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Title: CFD modelling of elastohydrodynamic lubrication
Author: Hartinger, Markus
ISNI:       0000 0001 3541 6063
Awarding Body: Imperial College London (University of London)
Current Institution: Imperial College London
Date of Award: 2007
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Usually elastohydrodynamic lubrication (EHL) is modelled using the Reynolds equation for the fluid flow and the elastic deformation is calculated following the Hertzian contact theory. In this thesis a CFD approach for modelling EHL is established. The full Navier-Stokes equations are used which enables the entire flow domain to be modelled and which can resolve all gradients inside the contact. Liquid properties are introduced where the viscosity is piezo-viscous, shear-thinning and temperature dependent and where the density is a function of pressure. The phenomenon of cavitation is taken into account by two homogeneous equilibrium cavitation models which are compared with each other. For one cavitation model an energy equation is developed which considers the effects of heat conduction and convection, viscous heating and the heat of evaporation. The Hertzian contact theory is implemented and parallelised within the CFD method and validated against analytical solutions. Then, the cavitation models and the Hertzian contact theory are occupied together in a forward iterative manner. The developed method is applied to glass-on-steel and metal-on-metal line contacts and isothermal results are compared to the Reynolds theory. Very good agreement was found with the Reynolds theory in most cases. For high viscosity, high velocity and rolling conditions small differences to the Reynolds theory were found. The influence of temperature is studied for a series of test cases and the results are compared to their isothermal counterparts. All thermal calculations under sliding conditions developed a temperature-induced shear-band which is closer towards the slower, thus hotter, surface. The thermal, high viscosity calculations under sliding conditions showed significant pressure variation across the film thickness due to very large viscosity gradients. The impact of temperature on the friction force is very significant. Results of a three-dimensional, isothermal point contact are shown to demonstrate the feasibility of such calculations. The developed method is capable of giving new insights into the physics of elastohydrodynamic lubrication, especially in cases where the usual assumptions of the Reynolds theory break down.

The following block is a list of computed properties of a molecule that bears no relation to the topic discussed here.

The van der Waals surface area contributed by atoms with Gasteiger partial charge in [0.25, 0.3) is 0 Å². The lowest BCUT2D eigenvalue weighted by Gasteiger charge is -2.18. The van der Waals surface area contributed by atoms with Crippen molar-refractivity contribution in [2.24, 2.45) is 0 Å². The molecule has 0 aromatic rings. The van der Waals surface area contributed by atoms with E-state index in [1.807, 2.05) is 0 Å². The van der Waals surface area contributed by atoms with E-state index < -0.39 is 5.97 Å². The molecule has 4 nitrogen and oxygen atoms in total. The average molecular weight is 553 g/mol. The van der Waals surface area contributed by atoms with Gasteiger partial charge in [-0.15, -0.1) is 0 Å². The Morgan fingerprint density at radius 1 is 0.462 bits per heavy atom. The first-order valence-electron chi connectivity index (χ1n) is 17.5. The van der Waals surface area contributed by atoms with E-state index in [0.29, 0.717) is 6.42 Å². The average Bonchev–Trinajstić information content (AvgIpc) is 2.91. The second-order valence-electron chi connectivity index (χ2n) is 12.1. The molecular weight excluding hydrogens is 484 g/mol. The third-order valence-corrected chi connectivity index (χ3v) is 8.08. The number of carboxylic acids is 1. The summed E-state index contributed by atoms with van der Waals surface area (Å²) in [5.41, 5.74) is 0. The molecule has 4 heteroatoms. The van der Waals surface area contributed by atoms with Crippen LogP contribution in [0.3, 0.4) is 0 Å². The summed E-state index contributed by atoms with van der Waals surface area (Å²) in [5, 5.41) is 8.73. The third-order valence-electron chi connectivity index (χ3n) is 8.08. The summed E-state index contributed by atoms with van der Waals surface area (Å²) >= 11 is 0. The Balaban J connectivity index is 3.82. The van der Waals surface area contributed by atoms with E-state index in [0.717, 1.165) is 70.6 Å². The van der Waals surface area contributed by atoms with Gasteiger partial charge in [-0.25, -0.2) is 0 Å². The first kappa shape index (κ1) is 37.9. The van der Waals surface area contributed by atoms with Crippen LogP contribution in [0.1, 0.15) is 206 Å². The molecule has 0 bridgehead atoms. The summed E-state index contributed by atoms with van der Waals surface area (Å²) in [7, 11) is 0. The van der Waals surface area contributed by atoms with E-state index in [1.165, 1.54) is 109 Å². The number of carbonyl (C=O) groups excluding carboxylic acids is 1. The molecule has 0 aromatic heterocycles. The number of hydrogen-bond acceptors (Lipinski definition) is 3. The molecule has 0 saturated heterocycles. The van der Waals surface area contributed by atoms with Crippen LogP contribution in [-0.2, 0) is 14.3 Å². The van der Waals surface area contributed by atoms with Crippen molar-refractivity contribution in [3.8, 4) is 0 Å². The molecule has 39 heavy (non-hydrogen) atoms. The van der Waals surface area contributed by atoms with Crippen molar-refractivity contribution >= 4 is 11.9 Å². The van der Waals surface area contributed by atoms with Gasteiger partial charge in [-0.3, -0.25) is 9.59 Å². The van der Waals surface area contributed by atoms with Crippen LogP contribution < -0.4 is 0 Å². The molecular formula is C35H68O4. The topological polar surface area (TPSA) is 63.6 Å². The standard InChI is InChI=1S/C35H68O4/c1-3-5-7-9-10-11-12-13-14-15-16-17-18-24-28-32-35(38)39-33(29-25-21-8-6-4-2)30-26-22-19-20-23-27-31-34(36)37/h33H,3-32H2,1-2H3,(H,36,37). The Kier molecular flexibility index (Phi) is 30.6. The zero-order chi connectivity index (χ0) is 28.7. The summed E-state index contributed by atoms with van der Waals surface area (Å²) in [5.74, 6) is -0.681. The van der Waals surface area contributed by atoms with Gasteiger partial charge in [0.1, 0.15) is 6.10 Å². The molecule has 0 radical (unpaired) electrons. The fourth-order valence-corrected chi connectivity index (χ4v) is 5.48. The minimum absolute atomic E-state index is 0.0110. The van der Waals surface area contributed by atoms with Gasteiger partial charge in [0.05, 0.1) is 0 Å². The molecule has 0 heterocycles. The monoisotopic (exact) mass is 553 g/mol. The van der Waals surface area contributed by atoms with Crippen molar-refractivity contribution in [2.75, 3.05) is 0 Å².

Supervisor: Not available Sponsor: Not available
Qualification Name: Thesis (Ph.D.) Qualification Level: Doctoral
EThOS ID:  DOI: Not available